Convicted expat murderer extends hunger strike
2 December 2004 , AMSTERDAM — Convicted murderer and British expat Kevin Sweeney has decided to continue his hunger strike several more days until he has confirmation of his transfer from a Dutch to a Belgian jail cell.
2 December 2004
AMSTERDAM — Convicted murderer and British expat Kevin Sweeney has decided to continue his hunger strike several more days until he has confirmation of his transfer from a Dutch to a Belgian jail cell.
Sweeney, who is being detained at the Scheveningen penitentiary hospital, has applied to the Dutch Justice Ministry for a transfer to a Belgium jail, but the ministry has demanded assurances from Belgian authorities that he will not be released earlier than under Dutch regulations.
The British expat is serving a sentence of 12 years and 6 months for murdering his wife, Suzanne Davis. He cannot apply for early release under Dutch law until he has served two-thirds of the term. But under Belgium law, he could gain an early release after serving just one-third.
UK-based Fair Trials Abroad lawyer Sabine Zanker said people sentenced to a jail term of more than 10-years in Belgium usually do not gain early release until they have served two-thirds of their sentence.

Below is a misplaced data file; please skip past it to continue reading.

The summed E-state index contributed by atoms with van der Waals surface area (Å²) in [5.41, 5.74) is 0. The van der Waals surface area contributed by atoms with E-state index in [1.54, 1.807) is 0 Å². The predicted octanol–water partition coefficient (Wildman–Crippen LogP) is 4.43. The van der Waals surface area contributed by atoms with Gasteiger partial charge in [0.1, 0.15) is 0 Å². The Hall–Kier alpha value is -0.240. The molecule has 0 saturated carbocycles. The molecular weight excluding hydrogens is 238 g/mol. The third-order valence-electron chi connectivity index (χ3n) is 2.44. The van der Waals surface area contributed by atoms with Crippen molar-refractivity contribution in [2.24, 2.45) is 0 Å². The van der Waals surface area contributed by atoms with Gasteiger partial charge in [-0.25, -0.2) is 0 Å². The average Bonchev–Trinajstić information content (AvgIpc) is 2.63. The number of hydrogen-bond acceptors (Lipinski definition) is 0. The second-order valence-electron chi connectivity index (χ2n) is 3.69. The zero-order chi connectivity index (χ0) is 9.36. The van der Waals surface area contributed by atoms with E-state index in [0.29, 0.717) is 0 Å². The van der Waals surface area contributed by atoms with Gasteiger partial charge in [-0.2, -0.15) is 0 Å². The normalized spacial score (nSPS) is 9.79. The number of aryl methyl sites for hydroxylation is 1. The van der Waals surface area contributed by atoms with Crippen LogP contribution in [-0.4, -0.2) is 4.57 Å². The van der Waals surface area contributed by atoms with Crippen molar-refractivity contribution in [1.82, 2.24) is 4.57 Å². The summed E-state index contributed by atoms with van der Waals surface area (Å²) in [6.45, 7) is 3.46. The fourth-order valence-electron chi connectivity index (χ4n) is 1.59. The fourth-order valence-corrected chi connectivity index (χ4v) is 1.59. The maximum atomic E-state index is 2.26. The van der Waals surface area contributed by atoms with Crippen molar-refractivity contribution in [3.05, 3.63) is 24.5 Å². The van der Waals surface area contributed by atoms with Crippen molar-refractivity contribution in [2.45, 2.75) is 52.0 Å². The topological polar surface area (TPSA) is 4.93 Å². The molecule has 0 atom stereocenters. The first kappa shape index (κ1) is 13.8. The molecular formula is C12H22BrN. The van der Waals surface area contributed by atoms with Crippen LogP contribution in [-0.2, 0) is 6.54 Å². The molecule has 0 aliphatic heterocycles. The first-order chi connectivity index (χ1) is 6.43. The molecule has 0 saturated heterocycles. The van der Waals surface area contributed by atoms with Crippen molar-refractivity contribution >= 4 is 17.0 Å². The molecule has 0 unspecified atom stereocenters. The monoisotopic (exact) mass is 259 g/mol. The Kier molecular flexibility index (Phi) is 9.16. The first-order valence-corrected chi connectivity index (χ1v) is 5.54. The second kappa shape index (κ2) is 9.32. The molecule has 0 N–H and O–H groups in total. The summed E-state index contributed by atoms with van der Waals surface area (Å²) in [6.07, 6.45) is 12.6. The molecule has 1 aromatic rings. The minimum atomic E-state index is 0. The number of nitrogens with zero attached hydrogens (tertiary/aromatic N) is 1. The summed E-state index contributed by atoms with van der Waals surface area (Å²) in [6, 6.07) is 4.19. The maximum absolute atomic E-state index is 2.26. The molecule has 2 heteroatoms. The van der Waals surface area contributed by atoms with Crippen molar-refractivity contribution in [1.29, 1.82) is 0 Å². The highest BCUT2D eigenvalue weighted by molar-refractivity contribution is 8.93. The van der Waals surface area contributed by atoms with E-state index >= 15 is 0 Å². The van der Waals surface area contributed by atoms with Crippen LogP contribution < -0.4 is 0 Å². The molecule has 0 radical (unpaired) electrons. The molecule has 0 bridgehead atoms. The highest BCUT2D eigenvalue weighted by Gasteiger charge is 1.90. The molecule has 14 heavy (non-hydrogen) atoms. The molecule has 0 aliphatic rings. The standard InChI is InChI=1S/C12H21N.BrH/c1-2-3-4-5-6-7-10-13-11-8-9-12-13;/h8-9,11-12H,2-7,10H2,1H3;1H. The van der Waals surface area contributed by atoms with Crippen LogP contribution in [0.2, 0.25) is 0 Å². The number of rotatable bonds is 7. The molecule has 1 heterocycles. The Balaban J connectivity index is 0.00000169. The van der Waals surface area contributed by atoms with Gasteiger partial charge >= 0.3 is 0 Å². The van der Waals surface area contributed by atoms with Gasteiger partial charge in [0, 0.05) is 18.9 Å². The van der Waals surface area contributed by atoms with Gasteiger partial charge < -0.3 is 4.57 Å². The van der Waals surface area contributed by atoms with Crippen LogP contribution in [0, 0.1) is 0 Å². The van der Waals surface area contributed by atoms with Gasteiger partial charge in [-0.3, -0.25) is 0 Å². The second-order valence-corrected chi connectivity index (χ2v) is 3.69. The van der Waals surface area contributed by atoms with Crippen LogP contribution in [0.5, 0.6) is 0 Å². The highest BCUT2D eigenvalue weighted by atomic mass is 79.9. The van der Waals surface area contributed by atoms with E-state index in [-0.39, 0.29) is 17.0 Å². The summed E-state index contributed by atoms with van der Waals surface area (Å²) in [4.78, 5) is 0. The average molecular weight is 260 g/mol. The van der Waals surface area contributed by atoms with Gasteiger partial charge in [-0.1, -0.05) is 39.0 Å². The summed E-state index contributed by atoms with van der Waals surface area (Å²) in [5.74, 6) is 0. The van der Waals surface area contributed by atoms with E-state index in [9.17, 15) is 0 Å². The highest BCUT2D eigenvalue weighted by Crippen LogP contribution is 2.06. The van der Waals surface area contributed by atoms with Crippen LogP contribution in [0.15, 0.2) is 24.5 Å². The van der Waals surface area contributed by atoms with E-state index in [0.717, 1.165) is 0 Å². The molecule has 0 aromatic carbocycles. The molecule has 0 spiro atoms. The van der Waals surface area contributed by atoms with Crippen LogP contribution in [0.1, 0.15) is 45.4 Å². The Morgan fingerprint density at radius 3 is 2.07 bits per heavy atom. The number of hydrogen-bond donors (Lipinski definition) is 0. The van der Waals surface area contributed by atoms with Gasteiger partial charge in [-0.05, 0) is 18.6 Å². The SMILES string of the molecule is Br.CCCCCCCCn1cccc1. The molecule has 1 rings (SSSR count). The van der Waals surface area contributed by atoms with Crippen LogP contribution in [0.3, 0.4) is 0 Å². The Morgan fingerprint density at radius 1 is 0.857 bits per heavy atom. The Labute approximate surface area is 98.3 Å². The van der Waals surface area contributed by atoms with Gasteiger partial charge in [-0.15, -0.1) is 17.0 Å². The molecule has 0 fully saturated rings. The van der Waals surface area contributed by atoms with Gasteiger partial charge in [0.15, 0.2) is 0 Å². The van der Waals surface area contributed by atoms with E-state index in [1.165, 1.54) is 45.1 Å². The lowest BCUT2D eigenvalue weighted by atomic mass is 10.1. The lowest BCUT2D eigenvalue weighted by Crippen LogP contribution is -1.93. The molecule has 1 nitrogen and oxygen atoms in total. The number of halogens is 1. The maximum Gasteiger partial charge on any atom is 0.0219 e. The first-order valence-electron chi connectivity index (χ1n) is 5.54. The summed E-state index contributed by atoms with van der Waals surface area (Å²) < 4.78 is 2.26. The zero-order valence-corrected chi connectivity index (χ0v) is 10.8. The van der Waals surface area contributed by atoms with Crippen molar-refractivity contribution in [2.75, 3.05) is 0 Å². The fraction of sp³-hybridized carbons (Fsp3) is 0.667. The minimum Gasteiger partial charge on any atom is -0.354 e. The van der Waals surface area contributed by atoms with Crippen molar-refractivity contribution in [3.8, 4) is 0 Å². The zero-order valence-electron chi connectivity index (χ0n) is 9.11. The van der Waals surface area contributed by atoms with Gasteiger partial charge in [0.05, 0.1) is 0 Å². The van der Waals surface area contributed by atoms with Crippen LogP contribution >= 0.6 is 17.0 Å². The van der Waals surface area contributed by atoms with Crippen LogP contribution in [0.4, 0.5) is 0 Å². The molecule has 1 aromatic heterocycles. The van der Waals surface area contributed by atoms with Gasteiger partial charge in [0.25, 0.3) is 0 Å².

Such a decision is made by a court, however, and it will be difficult for the Belgian Justice Ministry to give an assurance to Dutch authorities that he will not gain early release.
Sweeney extended his hunger strike for several more days as he awaits the outcome of negotiations between the Dutch and Belgian authorities. He had indicated on Wednesday that he would make a decision on Thursday about ending his hunger strike, which he launched in July.
"Fair Trials Abroad is hoping for the good will of the Dutch Justice Ministry to give his application for transfer an open and honest reconsideration," Zanker said.
Sweeney hopes to be transferred so he can be closer to his wife who lives in Belgian. But he insists he will continue the fight to clear his name. He is demanding a review of his case in the Dutch Supreme Court and should he gain a transfer, any subsequent retrial will still need to be heard in the Netherlands.
He was convicted on appeal in February 2001 after being acquitted in 1996 of murdering his wife, British expat Suzanne Davies, in a house fire in Steensel in the south of the Netherlands in the summer of 1995. Sweeney claimed Suzanne was smoking in bed and this probably caused the fire.
The prosecution claims Sweeney is a clever manipulator who killed his wife for her life insurance money, estimated at more than GBP 600,000.
Jacqueline Davies, the victim's mother, also insists Sweeney is guilty. "The moment I heard Suzanne had died I knew without doubt that she was murdered and that he [Sweeney] murdered her. I feel that justice has been done and so does everyone else involved in this case," she said.
[Copyright Expatica News 2004]
Subject: Dutch news